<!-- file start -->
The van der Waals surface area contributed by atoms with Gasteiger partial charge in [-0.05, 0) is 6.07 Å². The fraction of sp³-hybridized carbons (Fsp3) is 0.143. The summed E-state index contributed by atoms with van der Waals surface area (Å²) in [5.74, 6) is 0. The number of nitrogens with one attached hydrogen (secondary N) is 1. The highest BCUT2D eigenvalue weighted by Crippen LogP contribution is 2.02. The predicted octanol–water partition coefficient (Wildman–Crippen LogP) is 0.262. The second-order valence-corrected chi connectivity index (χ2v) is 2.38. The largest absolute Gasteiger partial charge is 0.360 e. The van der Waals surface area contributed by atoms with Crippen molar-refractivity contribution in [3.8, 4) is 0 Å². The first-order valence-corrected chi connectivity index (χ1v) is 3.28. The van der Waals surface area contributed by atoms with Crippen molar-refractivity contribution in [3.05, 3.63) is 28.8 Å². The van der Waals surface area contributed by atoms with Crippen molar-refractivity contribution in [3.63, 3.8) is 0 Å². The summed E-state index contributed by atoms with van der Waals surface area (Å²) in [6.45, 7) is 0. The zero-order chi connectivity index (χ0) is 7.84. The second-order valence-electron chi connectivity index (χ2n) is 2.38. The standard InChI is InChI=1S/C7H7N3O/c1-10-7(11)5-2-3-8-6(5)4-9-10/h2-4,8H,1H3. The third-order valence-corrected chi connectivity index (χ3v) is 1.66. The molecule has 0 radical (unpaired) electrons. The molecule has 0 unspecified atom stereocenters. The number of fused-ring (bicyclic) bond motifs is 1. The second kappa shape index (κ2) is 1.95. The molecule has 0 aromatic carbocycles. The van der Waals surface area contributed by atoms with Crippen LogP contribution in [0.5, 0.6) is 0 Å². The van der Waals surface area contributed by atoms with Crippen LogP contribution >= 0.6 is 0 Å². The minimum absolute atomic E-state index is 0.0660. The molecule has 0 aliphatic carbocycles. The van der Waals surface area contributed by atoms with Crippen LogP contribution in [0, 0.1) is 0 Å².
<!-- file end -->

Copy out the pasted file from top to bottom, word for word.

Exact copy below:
The van der Waals surface area contributed by atoms with Gasteiger partial charge in [-0.05, 0) is 6.07 Å². The fraction of sp³-hybridized carbons (Fsp3) is 0.143. The summed E-state index contributed by atoms with van der Waals surface area (Å²) in [5.74, 6) is 0. The number of nitrogens with one attached hydrogen (secondary N) is 1. The highest BCUT2D eigenvalue weighted by Crippen LogP contribution is 2.02. The predicted octanol–water partition coefficient (Wildman–Crippen LogP) is 0.262. The second-order valence-corrected chi connectivity index (χ2v) is 2.38. The largest absolute Gasteiger partial charge is 0.360 e. The van der Waals surface area contributed by atoms with Crippen molar-refractivity contribution in [3.8, 4) is 0 Å². The first-order valence-corrected chi connectivity index (χ1v) is 3.28. The van der Waals surface area contributed by atoms with Crippen molar-refractivity contribution in [3.05, 3.63) is 28.8 Å². The van der Waals surface area contributed by atoms with Crippen molar-refractivity contribution in [3.63, 3.8) is 0 Å². The summed E-state index contributed by atoms with van der Waals surface area (Å²) in [6.45, 7) is 0. The zero-order chi connectivity index (χ0) is 7.84. The second-order valence-electron chi connectivity index (χ2n) is 2.38. The standard InChI is InChI=1S/C7H7N3O/c1-10-7(11)5-2-3-8-6(5)4-9-10/h2-4,8H,1H3. The third-order valence-corrected chi connectivity index (χ3v) is 1.66. The molecule has 0 radical (unpaired) electrons. The molecule has 0 unspecified atom stereocenters. The number of fused-ring (bicyclic) bond motifs is 1. The second kappa shape index (κ2) is 1.95. The molecule has 0 aromatic carbocycles. The van der Waals surface area contributed by atoms with Crippen LogP contribution in [0.5, 0.6) is 0 Å². The van der Waals surface area contributed by atoms with Crippen LogP contribution >= 0.6 is 0 Å². The minimum absolute atomic E-state index is 0.0660. The molecule has 0 aliphatic carbocycles. The van der Waals surface area contributed by atoms with Crippen LogP contribution in [0, 0.1) is 0 Å².